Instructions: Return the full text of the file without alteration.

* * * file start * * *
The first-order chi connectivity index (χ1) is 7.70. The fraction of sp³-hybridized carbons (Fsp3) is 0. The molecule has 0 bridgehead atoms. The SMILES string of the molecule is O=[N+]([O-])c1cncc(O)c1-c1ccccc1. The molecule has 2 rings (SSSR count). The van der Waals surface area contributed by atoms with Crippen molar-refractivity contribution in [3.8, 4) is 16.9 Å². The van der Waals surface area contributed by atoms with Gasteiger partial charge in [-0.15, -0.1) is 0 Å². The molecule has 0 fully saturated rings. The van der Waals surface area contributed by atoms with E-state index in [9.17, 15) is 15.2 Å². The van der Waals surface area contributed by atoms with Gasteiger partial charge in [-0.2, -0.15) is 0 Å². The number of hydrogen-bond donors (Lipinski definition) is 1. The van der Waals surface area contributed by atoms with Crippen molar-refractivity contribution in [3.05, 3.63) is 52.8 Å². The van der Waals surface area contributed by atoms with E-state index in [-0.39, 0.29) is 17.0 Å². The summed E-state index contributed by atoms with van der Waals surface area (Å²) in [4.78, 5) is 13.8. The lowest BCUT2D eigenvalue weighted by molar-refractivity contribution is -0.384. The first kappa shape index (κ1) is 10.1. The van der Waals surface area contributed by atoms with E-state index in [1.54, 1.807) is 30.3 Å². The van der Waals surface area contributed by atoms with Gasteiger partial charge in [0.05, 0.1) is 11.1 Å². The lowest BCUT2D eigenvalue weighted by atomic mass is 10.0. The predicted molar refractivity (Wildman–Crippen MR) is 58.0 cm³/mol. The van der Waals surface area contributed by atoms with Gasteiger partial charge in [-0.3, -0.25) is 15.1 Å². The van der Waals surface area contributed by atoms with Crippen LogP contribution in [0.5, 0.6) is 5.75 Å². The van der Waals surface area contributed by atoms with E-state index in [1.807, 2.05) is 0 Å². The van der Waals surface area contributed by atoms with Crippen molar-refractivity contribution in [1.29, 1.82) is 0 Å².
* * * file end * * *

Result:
The first-order chi connectivity index (χ1) is 7.70. The fraction of sp³-hybridized carbons (Fsp3) is 0. The molecule has 0 bridgehead atoms. The SMILES string of the molecule is O=[N+]([O-])c1cncc(O)c1-c1ccccc1. The molecule has 2 rings (SSSR count). The van der Waals surface area contributed by atoms with Crippen molar-refractivity contribution in [3.8, 4) is 16.9 Å². The van der Waals surface area contributed by atoms with Gasteiger partial charge in [-0.15, -0.1) is 0 Å². The molecule has 0 fully saturated rings. The van der Waals surface area contributed by atoms with E-state index in [9.17, 15) is 15.2 Å². The van der Waals surface area contributed by atoms with Gasteiger partial charge in [-0.2, -0.15) is 0 Å². The number of hydrogen-bond donors (Lipinski definition) is 1. The van der Waals surface area contributed by atoms with Crippen molar-refractivity contribution in [3.05, 3.63) is 52.8 Å². The van der Waals surface area contributed by atoms with E-state index in [-0.39, 0.29) is 17.0 Å². The summed E-state index contributed by atoms with van der Waals surface area (Å²) in [4.78, 5) is 13.8. The lowest BCUT2D eigenvalue weighted by molar-refractivity contribution is -0.384. The first kappa shape index (κ1) is 10.1. The van der Waals surface area contributed by atoms with E-state index in [1.54, 1.807) is 30.3 Å². The van der Waals surface area contributed by atoms with Gasteiger partial charge in [0.05, 0.1) is 11.1 Å². The lowest BCUT2D eigenvalue weighted by atomic mass is 10.0. The predicted molar refractivity (Wildman–Crippen MR) is 58.0 cm³/mol. The van der Waals surface area contributed by atoms with Gasteiger partial charge in [-0.3, -0.25) is 15.1 Å². The van der Waals surface area contributed by atoms with Crippen LogP contribution in [0.5, 0.6) is 5.75 Å². The van der Waals surface area contributed by atoms with E-state index in [1.807, 2.05) is 0 Å². The van der Waals surface area contributed by atoms with Crippen molar-refractivity contribution in [1.29, 1.82) is 0 Å².